COLUMN: Ragtime Cyclist column

Ragtime Cyclist column
Ragtime Cyclist column

I’m not a big fan of pretend science.

I particularly don’t like it when it’s being used to try and part us from our money.

I’m thinking about shampoo adverts where the celebrity with the impossibly-shiny-and-in-no-way-digitally-enhanced-hair looks knowingly at the camera, and says (with a comic raise of the eyebrow) ‘now, here’s the science part’.

Do the marketing men think this is proof that the ‘brand’ has a sense of humour? I don’t suppose it matters; what matters is shifting units.

To me it says, ‘you know it’s coming, and you know these pictures of ‘molecules’ are nonsense, and the fancy made-up words are a load of old cobblers, but let’s all just go through with this merry dance without thinking too hard shall we? That’ll be £4.99 please.

In old western movies they used to be called snake oil salesman; dubious characters who roll into town pedalling the latest beauty product or cure-all tonic, on the basis of tall-tales and ‘miracle’ results. Nowadays these characters have better marketing budgets and any number of beautiful people willing to accept hard cash to tell you how great the product is. So, what has all this got to do with cycling, I hear you ask?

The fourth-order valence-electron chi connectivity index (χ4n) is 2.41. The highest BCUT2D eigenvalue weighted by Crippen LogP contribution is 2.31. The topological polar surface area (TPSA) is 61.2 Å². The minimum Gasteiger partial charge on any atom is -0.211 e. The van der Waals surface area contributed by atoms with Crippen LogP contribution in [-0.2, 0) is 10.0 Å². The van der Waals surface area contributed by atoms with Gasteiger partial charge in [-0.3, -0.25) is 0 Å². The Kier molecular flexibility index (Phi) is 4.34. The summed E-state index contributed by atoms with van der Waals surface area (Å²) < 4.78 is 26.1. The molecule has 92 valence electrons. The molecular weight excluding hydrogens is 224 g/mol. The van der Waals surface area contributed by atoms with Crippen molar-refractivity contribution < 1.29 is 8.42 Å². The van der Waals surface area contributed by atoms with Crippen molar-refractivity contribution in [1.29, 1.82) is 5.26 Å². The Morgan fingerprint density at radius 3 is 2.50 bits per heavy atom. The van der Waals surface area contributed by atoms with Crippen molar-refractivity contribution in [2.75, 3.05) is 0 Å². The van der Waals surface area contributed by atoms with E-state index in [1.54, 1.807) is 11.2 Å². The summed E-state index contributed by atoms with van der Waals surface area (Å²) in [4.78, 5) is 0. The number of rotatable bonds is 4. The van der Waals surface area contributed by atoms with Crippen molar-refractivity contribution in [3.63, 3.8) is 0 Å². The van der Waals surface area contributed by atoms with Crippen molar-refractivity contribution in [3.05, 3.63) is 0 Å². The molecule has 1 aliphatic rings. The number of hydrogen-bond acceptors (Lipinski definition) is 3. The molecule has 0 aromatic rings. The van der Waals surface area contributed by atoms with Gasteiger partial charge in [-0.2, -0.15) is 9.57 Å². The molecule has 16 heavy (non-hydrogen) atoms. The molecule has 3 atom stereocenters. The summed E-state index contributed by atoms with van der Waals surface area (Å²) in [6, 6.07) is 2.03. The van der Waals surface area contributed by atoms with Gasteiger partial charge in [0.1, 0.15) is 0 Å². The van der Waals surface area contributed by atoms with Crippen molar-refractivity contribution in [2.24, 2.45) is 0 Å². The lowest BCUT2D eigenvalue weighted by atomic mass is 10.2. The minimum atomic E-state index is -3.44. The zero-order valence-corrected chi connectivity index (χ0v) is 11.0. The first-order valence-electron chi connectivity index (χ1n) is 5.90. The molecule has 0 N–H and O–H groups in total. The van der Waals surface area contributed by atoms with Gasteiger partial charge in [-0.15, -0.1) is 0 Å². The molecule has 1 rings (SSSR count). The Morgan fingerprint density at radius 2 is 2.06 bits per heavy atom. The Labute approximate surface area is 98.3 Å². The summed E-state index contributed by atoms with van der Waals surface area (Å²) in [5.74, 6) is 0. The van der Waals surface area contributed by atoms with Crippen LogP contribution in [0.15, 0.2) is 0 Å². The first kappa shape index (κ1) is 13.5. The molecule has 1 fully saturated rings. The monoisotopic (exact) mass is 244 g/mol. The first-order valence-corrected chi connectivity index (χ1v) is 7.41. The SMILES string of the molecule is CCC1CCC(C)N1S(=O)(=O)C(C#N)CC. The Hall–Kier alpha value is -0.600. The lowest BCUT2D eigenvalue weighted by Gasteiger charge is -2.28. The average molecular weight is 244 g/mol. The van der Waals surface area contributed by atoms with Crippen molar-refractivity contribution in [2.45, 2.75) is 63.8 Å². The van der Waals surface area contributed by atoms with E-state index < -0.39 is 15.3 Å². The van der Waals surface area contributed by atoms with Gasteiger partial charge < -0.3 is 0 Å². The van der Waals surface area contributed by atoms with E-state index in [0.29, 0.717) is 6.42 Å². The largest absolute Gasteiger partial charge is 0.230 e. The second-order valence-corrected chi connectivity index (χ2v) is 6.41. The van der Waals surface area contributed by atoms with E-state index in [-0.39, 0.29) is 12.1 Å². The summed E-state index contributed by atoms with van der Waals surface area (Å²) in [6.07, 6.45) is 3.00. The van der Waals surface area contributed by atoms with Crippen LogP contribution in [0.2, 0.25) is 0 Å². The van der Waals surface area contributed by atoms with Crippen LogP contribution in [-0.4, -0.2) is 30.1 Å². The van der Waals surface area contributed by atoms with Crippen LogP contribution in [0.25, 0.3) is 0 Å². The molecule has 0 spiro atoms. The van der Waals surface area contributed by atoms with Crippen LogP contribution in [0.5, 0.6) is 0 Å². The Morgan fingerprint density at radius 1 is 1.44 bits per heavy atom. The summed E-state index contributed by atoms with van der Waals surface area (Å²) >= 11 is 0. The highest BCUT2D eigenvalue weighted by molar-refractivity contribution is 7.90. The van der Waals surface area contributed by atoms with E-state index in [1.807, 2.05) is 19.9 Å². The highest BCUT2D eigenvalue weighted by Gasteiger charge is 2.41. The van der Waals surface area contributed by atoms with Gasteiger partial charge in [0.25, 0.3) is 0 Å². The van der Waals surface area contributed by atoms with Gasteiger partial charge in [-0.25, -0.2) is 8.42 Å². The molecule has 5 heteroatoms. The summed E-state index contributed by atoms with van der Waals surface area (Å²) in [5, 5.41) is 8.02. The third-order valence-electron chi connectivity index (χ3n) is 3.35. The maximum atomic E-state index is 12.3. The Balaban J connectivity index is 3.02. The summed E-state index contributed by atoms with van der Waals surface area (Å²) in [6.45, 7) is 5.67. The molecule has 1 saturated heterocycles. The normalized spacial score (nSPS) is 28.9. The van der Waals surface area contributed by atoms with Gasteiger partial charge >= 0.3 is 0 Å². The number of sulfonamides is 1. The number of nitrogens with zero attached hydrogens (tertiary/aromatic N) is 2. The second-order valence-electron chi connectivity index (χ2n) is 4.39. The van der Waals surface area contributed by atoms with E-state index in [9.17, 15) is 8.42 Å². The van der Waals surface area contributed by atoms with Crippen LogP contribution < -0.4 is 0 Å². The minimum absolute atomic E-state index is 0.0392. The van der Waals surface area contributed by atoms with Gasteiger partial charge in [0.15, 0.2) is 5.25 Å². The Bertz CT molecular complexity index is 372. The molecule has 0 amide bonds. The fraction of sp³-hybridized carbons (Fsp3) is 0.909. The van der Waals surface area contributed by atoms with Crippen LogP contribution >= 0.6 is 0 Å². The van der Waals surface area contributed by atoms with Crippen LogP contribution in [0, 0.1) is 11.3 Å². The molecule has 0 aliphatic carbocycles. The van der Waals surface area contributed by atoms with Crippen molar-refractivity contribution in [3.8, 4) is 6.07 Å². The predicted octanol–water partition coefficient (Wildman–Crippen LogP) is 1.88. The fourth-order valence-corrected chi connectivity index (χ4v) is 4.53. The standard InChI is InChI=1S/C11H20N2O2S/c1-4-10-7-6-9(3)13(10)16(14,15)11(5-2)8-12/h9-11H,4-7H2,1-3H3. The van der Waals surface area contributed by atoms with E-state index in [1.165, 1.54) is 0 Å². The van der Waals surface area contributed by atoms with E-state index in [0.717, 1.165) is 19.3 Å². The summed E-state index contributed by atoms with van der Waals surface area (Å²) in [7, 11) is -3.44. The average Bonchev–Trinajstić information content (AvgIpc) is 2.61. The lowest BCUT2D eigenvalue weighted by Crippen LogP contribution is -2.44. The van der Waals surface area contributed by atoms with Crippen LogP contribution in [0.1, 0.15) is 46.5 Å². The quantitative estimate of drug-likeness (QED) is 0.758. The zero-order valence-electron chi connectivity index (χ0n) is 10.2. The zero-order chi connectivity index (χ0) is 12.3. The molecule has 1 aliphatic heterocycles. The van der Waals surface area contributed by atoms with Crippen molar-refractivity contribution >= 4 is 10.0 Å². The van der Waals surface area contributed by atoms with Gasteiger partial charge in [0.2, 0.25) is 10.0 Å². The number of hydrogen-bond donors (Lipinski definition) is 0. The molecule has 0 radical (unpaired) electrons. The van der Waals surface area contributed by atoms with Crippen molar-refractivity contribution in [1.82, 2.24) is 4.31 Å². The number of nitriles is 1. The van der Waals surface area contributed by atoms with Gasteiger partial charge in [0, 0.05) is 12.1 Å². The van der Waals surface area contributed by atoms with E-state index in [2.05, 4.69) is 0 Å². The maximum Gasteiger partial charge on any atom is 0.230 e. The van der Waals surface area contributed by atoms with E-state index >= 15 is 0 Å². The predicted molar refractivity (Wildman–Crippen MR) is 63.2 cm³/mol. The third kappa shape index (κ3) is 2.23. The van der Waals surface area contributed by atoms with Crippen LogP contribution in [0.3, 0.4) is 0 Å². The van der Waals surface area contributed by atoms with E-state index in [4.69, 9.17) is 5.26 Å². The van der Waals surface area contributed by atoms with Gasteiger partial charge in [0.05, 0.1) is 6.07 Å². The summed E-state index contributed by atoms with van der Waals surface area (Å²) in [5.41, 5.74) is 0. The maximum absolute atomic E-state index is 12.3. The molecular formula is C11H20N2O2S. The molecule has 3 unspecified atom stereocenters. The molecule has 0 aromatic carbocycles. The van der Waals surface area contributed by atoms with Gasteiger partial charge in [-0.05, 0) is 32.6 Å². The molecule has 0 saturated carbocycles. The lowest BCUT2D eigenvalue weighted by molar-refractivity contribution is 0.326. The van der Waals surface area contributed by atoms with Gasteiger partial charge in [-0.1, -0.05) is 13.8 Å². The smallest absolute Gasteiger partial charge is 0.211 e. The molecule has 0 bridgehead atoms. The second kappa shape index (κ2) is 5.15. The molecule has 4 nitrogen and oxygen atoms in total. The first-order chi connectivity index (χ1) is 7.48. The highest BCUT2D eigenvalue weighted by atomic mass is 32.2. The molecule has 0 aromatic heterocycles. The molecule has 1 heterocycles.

Well, I came across an advert this week for a ‘ceramic’ cycling jersey.

Yes, you heard right,’ceramic’. I don’t profess to be an expert in cutting edge clothing technology, but this was ringing alarm bells for me. It sounds suspiciously like an attempt to relieve me of my hard earned cash.

The theory here is that ceramic particles within the garment give off, and I quote, “far infrared light rays...those ones from the sun that make you feel warm which have been proven to offer therapeutic benefits as your body absorbs them.”

So, essentially, we’re talking about a jersey that claims to make marginal but non-specific improvements to sporting performance - does anyone else get the feeling that someone is trying to sell snake oil? When it comes to making marginal improvements there are lots of things I could try before I go anywhere near my wallet; I could refuse cake more often, get more early nights, or I could, to be honest, just try a little bit harder. But ‘ceramic’ cycling jerseys? Not for me thanks.